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Slides are for children and office perks are ruining the workplace

Picture yourself at work, dressed for the job you want over the job you have, opening emails with “Hi” and “Hello” instead of “Hey”. You fix your hair, strike a power pose, then march down the hall for that client meeting you’ve been prepping for all week. This presentation could make or break the quarter and your upcoming evaluation. Pressure’s on.

You reach the end of the hall, take a deep breath, get on your hands and knees and push yourself down a yellow tube slide. Your pants ride up as you hit a turn too hard and you fumble your laptop. You flub the landing and lose a shoe in the process. You tumble onto the boardroom floor as your client enters the room. You are thirty years old.

Ask yourself, if you had an office slide, would you use it? I know people who wouldn’t be caught dead wearing shorts around their coworkers – does that sound like someone lining up for a workplace slide?

Whether it be office playground equipment or dedicated nap rooms, LinkedIn is full of top 10 lists of the “coolest offices” stocked with millennial perks. Not to sound off on millennials, but you’d be hard-pressed to find a Gen-X’er who thinks arcade games have a home in the workplace. Back in the day, offices had watercoolers – the end. There weren’t beanbag chairs or billiards to set a social atmosphere. There was water, and it brought people together.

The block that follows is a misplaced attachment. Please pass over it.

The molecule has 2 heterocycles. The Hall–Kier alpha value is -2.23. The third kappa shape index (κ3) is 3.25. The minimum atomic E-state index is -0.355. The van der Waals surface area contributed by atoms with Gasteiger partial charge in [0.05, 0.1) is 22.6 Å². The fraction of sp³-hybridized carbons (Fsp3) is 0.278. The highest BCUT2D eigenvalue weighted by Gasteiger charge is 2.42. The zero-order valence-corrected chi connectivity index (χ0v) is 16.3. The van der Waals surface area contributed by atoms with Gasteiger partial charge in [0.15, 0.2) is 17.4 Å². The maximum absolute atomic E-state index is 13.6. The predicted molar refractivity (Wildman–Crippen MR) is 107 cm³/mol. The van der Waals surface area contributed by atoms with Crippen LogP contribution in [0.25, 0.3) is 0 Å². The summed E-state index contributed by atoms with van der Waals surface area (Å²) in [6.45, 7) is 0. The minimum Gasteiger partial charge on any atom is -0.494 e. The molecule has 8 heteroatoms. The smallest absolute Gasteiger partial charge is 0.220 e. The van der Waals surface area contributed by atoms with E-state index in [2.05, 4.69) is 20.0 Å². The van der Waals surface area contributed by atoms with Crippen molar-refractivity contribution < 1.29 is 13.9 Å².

What’s the point

Now, I might not sound like I get it, but I get it. I understand why employers do this, but I don’t understand why people fall for it. Like, it’s 2019, haven’t we all figured out that “unlimited vacation” is the forbidden fruit of the workplace? With the social dynamics at play, unlimited vacation amounts to no more than two weeks and bragging rights. It also means no payout for unused vacation. Why are we still taken by this?

As people, we’re largely controlled by unwritten social rules. More often than not, we fall in line with groups, we feel indebted to people who give us things, and we can be swayed by authority. It’s through these principles that flamboyant office perks benefit employers more than employees.